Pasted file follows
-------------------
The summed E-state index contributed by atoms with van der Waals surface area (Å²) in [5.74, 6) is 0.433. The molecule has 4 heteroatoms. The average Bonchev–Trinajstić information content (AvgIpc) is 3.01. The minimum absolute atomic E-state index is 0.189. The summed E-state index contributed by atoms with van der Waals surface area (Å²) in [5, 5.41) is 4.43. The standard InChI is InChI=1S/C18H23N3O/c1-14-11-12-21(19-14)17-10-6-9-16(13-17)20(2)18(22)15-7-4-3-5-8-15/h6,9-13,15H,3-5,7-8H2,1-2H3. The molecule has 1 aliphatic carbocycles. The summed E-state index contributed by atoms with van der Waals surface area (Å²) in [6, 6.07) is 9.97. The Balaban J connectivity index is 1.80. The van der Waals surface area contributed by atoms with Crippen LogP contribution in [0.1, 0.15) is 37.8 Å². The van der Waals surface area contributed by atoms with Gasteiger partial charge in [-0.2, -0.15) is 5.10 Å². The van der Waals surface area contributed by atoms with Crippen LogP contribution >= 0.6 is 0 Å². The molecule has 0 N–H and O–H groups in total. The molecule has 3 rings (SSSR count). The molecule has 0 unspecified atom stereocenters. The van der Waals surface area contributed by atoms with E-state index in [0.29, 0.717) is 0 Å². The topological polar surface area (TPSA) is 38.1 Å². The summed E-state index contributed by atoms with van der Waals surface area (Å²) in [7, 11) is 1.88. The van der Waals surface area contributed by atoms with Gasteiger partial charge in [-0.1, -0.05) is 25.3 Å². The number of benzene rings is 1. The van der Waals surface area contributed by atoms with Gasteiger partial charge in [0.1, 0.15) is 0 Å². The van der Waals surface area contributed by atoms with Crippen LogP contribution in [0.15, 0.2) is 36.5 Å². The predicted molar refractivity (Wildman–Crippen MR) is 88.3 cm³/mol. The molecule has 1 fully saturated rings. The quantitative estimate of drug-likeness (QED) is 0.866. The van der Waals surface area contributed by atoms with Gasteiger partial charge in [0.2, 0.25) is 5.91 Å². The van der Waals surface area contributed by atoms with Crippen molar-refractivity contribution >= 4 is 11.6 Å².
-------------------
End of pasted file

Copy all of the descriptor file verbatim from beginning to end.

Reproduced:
The summed E-state index contributed by atoms with van der Waals surface area (Å²) in [5.74, 6) is 0.433. The molecule has 4 heteroatoms. The average Bonchev–Trinajstić information content (AvgIpc) is 3.01. The minimum absolute atomic E-state index is 0.189. The summed E-state index contributed by atoms with van der Waals surface area (Å²) in [5, 5.41) is 4.43. The standard InChI is InChI=1S/C18H23N3O/c1-14-11-12-21(19-14)17-10-6-9-16(13-17)20(2)18(22)15-7-4-3-5-8-15/h6,9-13,15H,3-5,7-8H2,1-2H3. The molecule has 1 aliphatic carbocycles. The summed E-state index contributed by atoms with van der Waals surface area (Å²) in [6, 6.07) is 9.97. The Balaban J connectivity index is 1.80. The van der Waals surface area contributed by atoms with Crippen LogP contribution in [0.1, 0.15) is 37.8 Å². The van der Waals surface area contributed by atoms with Gasteiger partial charge in [-0.2, -0.15) is 5.10 Å². The van der Waals surface area contributed by atoms with Crippen LogP contribution >= 0.6 is 0 Å². The molecule has 0 N–H and O–H groups in total. The molecule has 3 rings (SSSR count). The molecule has 0 unspecified atom stereocenters. The van der Waals surface area contributed by atoms with E-state index in [0.29, 0.717) is 0 Å². The topological polar surface area (TPSA) is 38.1 Å². The summed E-state index contributed by atoms with van der Waals surface area (Å²) in [7, 11) is 1.88. The van der Waals surface area contributed by atoms with Gasteiger partial charge in [-0.1, -0.05) is 25.3 Å². The number of benzene rings is 1. The van der Waals surface area contributed by atoms with Gasteiger partial charge in [0.1, 0.15) is 0 Å². The van der Waals surface area contributed by atoms with Crippen LogP contribution in [0.15, 0.2) is 36.5 Å². The predicted molar refractivity (Wildman–Crippen MR) is 88.3 cm³/mol. The molecule has 1 fully saturated rings. The quantitative estimate of drug-likeness (QED) is 0.866. The van der Waals surface area contributed by atoms with Gasteiger partial charge in [0.2, 0.25) is 5.91 Å². The van der Waals surface area contributed by atoms with Crippen molar-refractivity contribution >= 4 is 11.6 Å².